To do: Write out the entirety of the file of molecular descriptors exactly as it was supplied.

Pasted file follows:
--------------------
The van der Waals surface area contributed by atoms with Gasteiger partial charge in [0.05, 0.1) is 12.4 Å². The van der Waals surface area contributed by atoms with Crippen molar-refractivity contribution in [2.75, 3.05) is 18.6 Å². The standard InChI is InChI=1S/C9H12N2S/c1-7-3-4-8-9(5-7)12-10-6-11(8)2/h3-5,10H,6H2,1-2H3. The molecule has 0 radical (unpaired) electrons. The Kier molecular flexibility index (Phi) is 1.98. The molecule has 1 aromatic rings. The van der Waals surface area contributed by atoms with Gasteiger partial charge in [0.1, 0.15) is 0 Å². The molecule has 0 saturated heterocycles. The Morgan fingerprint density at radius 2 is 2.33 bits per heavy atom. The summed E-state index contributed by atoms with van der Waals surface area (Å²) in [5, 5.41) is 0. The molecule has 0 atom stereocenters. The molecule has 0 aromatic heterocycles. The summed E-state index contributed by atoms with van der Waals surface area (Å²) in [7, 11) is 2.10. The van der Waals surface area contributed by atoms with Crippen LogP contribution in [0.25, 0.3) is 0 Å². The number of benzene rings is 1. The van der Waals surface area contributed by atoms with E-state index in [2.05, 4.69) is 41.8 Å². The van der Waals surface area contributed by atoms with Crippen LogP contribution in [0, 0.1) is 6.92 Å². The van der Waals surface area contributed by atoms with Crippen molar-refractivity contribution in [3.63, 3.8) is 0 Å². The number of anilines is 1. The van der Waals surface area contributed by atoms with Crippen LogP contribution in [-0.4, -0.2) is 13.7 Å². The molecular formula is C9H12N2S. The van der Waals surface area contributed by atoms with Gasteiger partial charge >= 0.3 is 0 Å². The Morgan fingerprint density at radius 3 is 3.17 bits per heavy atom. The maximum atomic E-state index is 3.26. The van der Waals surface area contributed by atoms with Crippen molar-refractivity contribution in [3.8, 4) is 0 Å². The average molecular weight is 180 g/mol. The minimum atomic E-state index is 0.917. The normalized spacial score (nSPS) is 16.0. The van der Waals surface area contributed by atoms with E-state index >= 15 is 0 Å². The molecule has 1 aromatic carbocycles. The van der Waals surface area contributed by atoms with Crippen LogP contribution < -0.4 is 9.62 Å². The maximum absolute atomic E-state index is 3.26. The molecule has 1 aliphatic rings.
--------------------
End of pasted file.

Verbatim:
The van der Waals surface area contributed by atoms with Gasteiger partial charge in [0.05, 0.1) is 12.4 Å². The van der Waals surface area contributed by atoms with Crippen molar-refractivity contribution in [2.75, 3.05) is 18.6 Å². The standard InChI is InChI=1S/C9H12N2S/c1-7-3-4-8-9(5-7)12-10-6-11(8)2/h3-5,10H,6H2,1-2H3. The molecule has 0 radical (unpaired) electrons. The Kier molecular flexibility index (Phi) is 1.98. The molecule has 1 aromatic rings. The van der Waals surface area contributed by atoms with Gasteiger partial charge in [0.1, 0.15) is 0 Å². The molecule has 0 saturated heterocycles. The Morgan fingerprint density at radius 2 is 2.33 bits per heavy atom. The summed E-state index contributed by atoms with van der Waals surface area (Å²) in [5, 5.41) is 0. The molecule has 0 atom stereocenters. The molecule has 0 aromatic heterocycles. The summed E-state index contributed by atoms with van der Waals surface area (Å²) in [7, 11) is 2.10. The van der Waals surface area contributed by atoms with Crippen LogP contribution in [0.25, 0.3) is 0 Å². The number of benzene rings is 1. The van der Waals surface area contributed by atoms with E-state index in [2.05, 4.69) is 41.8 Å². The van der Waals surface area contributed by atoms with Crippen LogP contribution in [0, 0.1) is 6.92 Å². The van der Waals surface area contributed by atoms with Crippen molar-refractivity contribution in [3.63, 3.8) is 0 Å². The number of anilines is 1. The van der Waals surface area contributed by atoms with Crippen LogP contribution in [-0.4, -0.2) is 13.7 Å². The molecular formula is C9H12N2S. The van der Waals surface area contributed by atoms with Gasteiger partial charge >= 0.3 is 0 Å². The Morgan fingerprint density at radius 3 is 3.17 bits per heavy atom. The maximum atomic E-state index is 3.26. The van der Waals surface area contributed by atoms with Crippen molar-refractivity contribution in [3.8, 4) is 0 Å². The average molecular weight is 180 g/mol. The minimum atomic E-state index is 0.917. The normalized spacial score (nSPS) is 16.0. The van der Waals surface area contributed by atoms with E-state index >= 15 is 0 Å². The molecule has 1 aromatic carbocycles. The van der Waals surface area contributed by atoms with Crippen LogP contribution < -0.4 is 9.62 Å². The maximum absolute atomic E-state index is 3.26. The molecule has 1 aliphatic rings.